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Harvesting energy with home made solar thermal collector

2017-12-21 08:47  
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Nearest star from Earth is Sun. And it emits huge amount of energy which is free. No surprise many people try to get most of it with minimal cost. Photovoltaic solar panels still have low efficiency and yet are quite expensive. Everyday we hear how their efficiency is increased by introducing new technologies. Anyway solar panels require direct Sun which in some regions doesn’t appear very often. So how we can get this energy with almost no initial cost? The easiest way to do so is to build a solar thermal collector. You can find lots of high efficient commercial collectors. They look great and at some level works in winter time when Sun shines. I decided to go simpler. I need hot water only in spring, summer and fall. In winter time I burn wood to heat the house an so water. In summer time I usually heated water using electric boiler which generates nice bills at the end of month. No more…

So I started this project which is still in testing phase. But seems to work fine. Lets go through build process how I made a simple solar collector using old window frame. First of all I was lucky I’ve got this old window frame which area is about 1 square meter.

It has two glasses in both sides. I removed one glass and replaced it with OSB sheet. Then placed about 30mm of stone wool for thermal resistance:

Luckily the window frame opens like a book. Four screws holds it together. Depth from glass to the middle is about 30mm – enough space for insulation in one side and for placing heat carrier pipe on another. OK next step was to place a tin sheet which will accumulate Sun radiation energy.

Tin is reflective and reflects most of energy like a mirror. We need to absorb as much energy as possible. Best solution for this is to cover it with black paint. I covered it with non glossy paint so it would not reflect any light. The darker is better. I found that paint coating works great as it is non glossy.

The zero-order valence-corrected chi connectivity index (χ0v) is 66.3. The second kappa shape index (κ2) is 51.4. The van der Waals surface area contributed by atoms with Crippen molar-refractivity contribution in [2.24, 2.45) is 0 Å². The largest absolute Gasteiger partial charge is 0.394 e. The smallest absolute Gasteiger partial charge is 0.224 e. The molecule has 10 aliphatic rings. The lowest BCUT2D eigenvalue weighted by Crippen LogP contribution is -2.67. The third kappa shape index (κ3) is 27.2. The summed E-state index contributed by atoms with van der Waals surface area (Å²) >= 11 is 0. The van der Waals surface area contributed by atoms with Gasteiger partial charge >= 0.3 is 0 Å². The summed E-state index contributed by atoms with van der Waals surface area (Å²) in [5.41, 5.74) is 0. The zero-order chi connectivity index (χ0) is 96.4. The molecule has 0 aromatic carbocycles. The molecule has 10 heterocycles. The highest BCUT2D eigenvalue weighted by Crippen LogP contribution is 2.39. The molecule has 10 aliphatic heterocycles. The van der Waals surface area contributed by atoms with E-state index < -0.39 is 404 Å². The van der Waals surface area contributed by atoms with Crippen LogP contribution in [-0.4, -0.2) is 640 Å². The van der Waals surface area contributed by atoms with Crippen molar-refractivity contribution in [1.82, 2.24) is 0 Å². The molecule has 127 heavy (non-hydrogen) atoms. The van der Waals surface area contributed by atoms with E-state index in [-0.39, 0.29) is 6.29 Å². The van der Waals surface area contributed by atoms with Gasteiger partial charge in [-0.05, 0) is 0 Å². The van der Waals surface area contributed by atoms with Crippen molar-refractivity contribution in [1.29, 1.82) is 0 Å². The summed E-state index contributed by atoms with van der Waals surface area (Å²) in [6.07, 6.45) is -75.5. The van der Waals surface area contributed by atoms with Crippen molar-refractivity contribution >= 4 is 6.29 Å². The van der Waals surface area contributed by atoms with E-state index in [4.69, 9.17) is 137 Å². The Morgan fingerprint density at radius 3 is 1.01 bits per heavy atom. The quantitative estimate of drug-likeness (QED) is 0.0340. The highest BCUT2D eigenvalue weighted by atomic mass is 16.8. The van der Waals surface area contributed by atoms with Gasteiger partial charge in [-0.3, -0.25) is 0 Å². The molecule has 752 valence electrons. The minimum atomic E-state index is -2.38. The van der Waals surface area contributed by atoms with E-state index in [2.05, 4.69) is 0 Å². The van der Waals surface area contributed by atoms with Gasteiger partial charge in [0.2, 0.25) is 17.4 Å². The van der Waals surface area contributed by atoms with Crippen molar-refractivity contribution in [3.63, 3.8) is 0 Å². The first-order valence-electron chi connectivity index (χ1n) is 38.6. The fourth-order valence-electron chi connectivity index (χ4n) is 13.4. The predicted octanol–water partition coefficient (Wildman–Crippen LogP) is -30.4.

After this is done we can proceed to pipe which will remove heat from black tin absorber. Here you can argue that metal pipe will work best (maybe copper or aluminum) if you have one around – use it. I had several meters of PP-R plastic aluminum 18mm diameter pipe (7 meters of it). Didn’t want to waste money on new one so I used it. Painted it with same black color and bended it to form serpentine shape:

Painted non black spots at fixture places and covered with top part of window with glass.

Now fun part begins. I wanted to integrate solar collector it in to existing home water system. So I attached pipes to same water heater that works with home heater. I used three-way pipe connector with valves so I could disconnect any of it at any time. In summer time I just want only solar heater, so I disconnect boiler from house heating system and leave only solar to circulate hot water. I used 20mm plastic pipes to connect collector to boiler as they are cheap and easy to assemble:

We all know that best place to put solar collector is roof. Here it gets most of sun and is in safe place. I decided to go different way. When you put solar collector on the roof it is higher than water boiler. You will definitely need a water pump to circulate hot water down. I wanted natural flow when water from collector flows upwards without any pumps. So I decided to put it lower than boiler which is on the ground. You can see that pipes are going up from collector. I insulated hot water pipe to preserve hot water from cooling until it reaches water heater tank.

I found spot where sun sines most part of the day and is convenient to put. Still considering about flowers on the ground, but it seems that they don’t have significant effect on collector. Might be I’ll leave them for a while.

Set up is still fresh and in testing phase. Probably one collector won’t be enough to heat 120L of water. There is another same size window frame lying in the garage so probably I will assemble another one to put aside. I will give updates on how it works pretty soon.


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